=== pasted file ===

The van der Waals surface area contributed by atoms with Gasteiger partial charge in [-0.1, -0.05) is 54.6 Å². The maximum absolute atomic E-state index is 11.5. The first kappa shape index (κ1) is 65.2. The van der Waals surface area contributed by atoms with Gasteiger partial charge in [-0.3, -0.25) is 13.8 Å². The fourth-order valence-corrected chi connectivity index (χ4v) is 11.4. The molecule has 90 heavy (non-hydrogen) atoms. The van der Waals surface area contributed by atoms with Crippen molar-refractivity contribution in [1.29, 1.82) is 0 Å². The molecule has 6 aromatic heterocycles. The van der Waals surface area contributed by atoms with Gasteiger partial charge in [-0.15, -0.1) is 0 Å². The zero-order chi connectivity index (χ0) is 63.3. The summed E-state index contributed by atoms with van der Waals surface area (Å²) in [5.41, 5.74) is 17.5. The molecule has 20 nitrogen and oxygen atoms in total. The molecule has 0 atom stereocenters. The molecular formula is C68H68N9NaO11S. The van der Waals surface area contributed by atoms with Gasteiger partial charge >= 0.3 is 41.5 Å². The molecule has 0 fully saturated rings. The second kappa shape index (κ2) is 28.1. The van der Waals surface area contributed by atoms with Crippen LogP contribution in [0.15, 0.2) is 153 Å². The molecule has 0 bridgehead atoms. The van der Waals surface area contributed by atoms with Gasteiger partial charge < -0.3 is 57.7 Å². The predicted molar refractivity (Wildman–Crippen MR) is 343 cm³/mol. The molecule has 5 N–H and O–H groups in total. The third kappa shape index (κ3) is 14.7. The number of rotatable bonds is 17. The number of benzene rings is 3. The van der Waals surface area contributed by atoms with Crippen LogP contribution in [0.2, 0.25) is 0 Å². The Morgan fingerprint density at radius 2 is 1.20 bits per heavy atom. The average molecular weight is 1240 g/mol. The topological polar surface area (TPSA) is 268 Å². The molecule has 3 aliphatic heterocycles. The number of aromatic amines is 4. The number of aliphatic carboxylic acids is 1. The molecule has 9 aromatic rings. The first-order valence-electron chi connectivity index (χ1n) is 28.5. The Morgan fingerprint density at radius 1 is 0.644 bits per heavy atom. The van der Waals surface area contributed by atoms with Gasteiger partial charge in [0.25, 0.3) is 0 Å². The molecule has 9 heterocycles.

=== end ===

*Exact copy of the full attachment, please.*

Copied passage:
The van der Waals surface area contributed by atoms with Gasteiger partial charge in [-0.1, -0.05) is 54.6 Å². The maximum absolute atomic E-state index is 11.5. The first kappa shape index (κ1) is 65.2. The van der Waals surface area contributed by atoms with Gasteiger partial charge in [-0.3, -0.25) is 13.8 Å². The fourth-order valence-corrected chi connectivity index (χ4v) is 11.4. The molecule has 90 heavy (non-hydrogen) atoms. The van der Waals surface area contributed by atoms with Crippen molar-refractivity contribution in [1.29, 1.82) is 0 Å². The molecule has 6 aromatic heterocycles. The van der Waals surface area contributed by atoms with Gasteiger partial charge in [-0.15, -0.1) is 0 Å². The zero-order chi connectivity index (χ0) is 63.3. The summed E-state index contributed by atoms with van der Waals surface area (Å²) in [5.41, 5.74) is 17.5. The molecule has 20 nitrogen and oxygen atoms in total. The molecule has 0 atom stereocenters. The molecular formula is C68H68N9NaO11S. The van der Waals surface area contributed by atoms with Gasteiger partial charge >= 0.3 is 41.5 Å². The molecule has 0 fully saturated rings. The second kappa shape index (κ2) is 28.1. The van der Waals surface area contributed by atoms with Crippen LogP contribution in [0.15, 0.2) is 153 Å². The molecule has 0 bridgehead atoms. The van der Waals surface area contributed by atoms with Gasteiger partial charge < -0.3 is 57.7 Å². The predicted molar refractivity (Wildman–Crippen MR) is 343 cm³/mol. The molecule has 5 N–H and O–H groups in total. The third kappa shape index (κ3) is 14.7. The number of rotatable bonds is 17. The number of benzene rings is 3. The van der Waals surface area contributed by atoms with Crippen LogP contribution in [0.2, 0.25) is 0 Å². The Morgan fingerprint density at radius 2 is 1.20 bits per heavy atom. The average molecular weight is 1240 g/mol. The topological polar surface area (TPSA) is 268 Å². The molecule has 3 aliphatic heterocycles. The number of aromatic amines is 4. The number of aliphatic carboxylic acids is 1. The molecule has 9 aromatic rings. The first-order valence-electron chi connectivity index (χ1n) is 28.5. The Morgan fingerprint density at radius 1 is 0.644 bits per heavy atom. The van der Waals surface area contributed by atoms with Gasteiger partial charge in [0.25, 0.3) is 0 Å². The molecule has 9 heterocycles.